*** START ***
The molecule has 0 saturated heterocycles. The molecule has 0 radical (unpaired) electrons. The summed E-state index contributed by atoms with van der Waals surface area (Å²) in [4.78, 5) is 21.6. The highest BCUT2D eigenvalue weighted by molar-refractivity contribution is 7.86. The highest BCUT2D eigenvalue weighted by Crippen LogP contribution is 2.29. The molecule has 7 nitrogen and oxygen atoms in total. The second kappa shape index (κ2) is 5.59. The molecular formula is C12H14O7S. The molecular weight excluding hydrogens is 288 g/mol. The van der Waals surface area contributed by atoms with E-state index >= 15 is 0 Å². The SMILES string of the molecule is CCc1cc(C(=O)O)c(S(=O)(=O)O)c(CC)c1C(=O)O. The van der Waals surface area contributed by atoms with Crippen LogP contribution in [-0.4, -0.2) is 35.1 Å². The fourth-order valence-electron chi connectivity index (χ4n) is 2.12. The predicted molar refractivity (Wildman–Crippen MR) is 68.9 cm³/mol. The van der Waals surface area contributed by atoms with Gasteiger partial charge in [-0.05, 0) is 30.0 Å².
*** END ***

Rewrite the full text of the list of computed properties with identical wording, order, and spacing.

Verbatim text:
The molecule has 0 saturated heterocycles. The molecule has 0 radical (unpaired) electrons. The summed E-state index contributed by atoms with van der Waals surface area (Å²) in [4.78, 5) is 21.6. The highest BCUT2D eigenvalue weighted by molar-refractivity contribution is 7.86. The highest BCUT2D eigenvalue weighted by Crippen LogP contribution is 2.29. The molecule has 7 nitrogen and oxygen atoms in total. The second kappa shape index (κ2) is 5.59. The molecular formula is C12H14O7S. The molecular weight excluding hydrogens is 288 g/mol. The van der Waals surface area contributed by atoms with E-state index >= 15 is 0 Å². The SMILES string of the molecule is CCc1cc(C(=O)O)c(S(=O)(=O)O)c(CC)c1C(=O)O. The van der Waals surface area contributed by atoms with Crippen LogP contribution in [-0.4, -0.2) is 35.1 Å². The fourth-order valence-electron chi connectivity index (χ4n) is 2.12. The predicted molar refractivity (Wildman–Crippen MR) is 68.9 cm³/mol. The van der Waals surface area contributed by atoms with Gasteiger partial charge in [-0.05, 0) is 30.0 Å².